After months of speculation, it appears shortstop Carlos Correa is officially saying goodbye to the 'Stros.
A person familiar with the negotiations tells The Associated Press that Correa has agreed to a $105.3 million, three-year contract with the Minnesota Twins, ending a seven-season tenure with the Houston Astros.
Correa will earn $35.3 million annually under the deal and can opt-out after the 2022 and 2023 seasons to become a free agent again, AP reported.
Negotiations with Correa have been an ongoing issue dating back to February 2021 when the shortstop signed a one-year deal to avoid arbitration.
Correa was the lone arbitration-eligible player for the Astros when he thanked James Click, Jim Crane and his former agent, Jon Rosen, for getting the deal done.
At the end of the 2021 season, speculation about losing another star to free agency began to grow. Both Gerrit Cole (New York) and George Springer (Toronto) left for new deals the last two seasons.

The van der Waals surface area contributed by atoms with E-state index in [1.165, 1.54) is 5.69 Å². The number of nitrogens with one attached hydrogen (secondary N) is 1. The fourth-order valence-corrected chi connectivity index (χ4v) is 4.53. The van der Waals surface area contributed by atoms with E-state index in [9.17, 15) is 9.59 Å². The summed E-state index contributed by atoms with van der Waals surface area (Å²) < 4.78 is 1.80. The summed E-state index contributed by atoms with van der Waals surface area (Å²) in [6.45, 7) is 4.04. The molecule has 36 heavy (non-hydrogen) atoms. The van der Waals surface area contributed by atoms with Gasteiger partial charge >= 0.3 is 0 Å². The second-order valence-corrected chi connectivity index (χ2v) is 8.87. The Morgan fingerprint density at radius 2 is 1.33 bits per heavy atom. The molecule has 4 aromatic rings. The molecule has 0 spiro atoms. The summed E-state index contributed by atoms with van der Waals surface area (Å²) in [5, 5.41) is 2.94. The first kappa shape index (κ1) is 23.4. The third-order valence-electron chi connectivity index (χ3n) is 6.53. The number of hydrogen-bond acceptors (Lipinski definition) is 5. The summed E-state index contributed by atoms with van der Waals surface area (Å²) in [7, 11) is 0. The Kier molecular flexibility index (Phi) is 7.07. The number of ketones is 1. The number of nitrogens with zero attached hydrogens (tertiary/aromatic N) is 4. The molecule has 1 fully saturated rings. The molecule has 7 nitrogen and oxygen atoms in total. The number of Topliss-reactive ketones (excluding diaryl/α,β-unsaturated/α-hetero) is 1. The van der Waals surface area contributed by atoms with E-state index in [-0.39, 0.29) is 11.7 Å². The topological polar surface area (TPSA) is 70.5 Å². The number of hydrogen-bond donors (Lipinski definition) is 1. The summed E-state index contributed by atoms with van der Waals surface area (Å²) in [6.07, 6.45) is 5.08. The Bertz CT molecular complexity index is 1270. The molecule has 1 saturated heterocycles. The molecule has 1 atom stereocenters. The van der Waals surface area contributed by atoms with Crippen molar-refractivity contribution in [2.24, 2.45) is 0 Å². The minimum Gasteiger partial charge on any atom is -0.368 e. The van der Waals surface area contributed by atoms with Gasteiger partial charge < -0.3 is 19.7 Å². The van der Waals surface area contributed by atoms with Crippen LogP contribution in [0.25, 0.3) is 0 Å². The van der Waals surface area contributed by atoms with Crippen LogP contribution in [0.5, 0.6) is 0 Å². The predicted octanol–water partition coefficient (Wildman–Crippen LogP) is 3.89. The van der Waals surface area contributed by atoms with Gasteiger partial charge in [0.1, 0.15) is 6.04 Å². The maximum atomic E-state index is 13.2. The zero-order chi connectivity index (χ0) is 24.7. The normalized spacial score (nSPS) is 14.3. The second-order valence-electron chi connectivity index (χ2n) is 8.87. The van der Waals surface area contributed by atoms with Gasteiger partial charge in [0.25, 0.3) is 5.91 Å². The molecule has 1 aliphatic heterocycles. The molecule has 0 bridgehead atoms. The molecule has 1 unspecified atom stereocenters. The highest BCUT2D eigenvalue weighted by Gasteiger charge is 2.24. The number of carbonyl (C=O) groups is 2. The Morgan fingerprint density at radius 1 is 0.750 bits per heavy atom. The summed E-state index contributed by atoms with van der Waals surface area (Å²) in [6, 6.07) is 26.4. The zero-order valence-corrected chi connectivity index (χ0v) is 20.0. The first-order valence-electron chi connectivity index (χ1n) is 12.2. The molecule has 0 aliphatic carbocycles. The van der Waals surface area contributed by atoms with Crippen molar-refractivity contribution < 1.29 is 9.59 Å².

Adding fuel to the fear of Correa leaving in free agency was the shortstop hiring super-agent Scott Boras back in January.
Prior to the 2022 MLB lockout, the Astros reportedly offered Correa a five-year deal worth $160 million. While it was the biggest guaranteed deal the franchise has ever offered a player, Correa turned it down.
Before signing with the Twins, there were rumors Correa could join the Chicago Cubs, Los Angeles Dodgers and New York Yankees. He was also linked to the Detroit Tigers, who are currently managed by former Astros manager A.J. Hinch.
Correa has been with the Astros since 2012 when he was drafted first overall by the team.
Houston even managed to keep Correa’s family close, drafting his younger brother J.C., who currently plays for Houston’s High-A affiliate, the Asheville Tourists.
The 27-year-old Puerto Rican shortstop has a career .277 batting average with 133 home runs and 489 RBIs.
Correa has numerous accolades which include being a 2015 AL Rookie of the Year, 2017 World Series champion, a two-time All-Star and a 2021 Gold and Platinum Glove Award winner.